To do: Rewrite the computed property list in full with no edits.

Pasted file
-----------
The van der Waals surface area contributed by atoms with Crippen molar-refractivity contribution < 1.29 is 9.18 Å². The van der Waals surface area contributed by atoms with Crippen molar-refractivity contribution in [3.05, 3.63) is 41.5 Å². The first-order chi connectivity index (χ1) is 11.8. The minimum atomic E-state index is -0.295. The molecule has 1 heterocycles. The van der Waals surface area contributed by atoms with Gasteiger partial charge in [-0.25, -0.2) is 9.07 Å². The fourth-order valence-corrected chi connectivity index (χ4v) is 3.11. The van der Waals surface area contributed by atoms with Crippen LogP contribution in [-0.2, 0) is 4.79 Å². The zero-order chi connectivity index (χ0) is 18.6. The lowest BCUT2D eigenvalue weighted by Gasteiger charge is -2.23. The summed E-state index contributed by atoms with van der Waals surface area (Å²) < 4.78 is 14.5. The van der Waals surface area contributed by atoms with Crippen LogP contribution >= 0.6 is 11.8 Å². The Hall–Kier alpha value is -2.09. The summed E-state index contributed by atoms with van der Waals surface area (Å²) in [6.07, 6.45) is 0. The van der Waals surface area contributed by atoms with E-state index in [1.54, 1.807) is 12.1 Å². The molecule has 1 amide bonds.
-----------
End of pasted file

The van der Waals surface area contributed by atoms with Crippen molar-refractivity contribution < 1.29 is 9.18 Å². The van der Waals surface area contributed by atoms with Crippen molar-refractivity contribution in [3.05, 3.63) is 41.5 Å². The first-order chi connectivity index (χ1) is 11.8. The minimum atomic E-state index is -0.295. The molecule has 1 heterocycles. The van der Waals surface area contributed by atoms with Gasteiger partial charge in [-0.25, -0.2) is 9.07 Å². The fourth-order valence-corrected chi connectivity index (χ4v) is 3.11. The van der Waals surface area contributed by atoms with Crippen LogP contribution in [-0.2, 0) is 4.79 Å². The zero-order chi connectivity index (χ0) is 18.6. The lowest BCUT2D eigenvalue weighted by Gasteiger charge is -2.23. The summed E-state index contributed by atoms with van der Waals surface area (Å²) < 4.78 is 14.5. The van der Waals surface area contributed by atoms with Crippen LogP contribution >= 0.6 is 11.8 Å². The Hall–Kier alpha value is -2.09. The summed E-state index contributed by atoms with van der Waals surface area (Å²) in [6.07, 6.45) is 0. The van der Waals surface area contributed by atoms with E-state index in [1.54, 1.807) is 12.1 Å². The molecule has 1 amide bonds.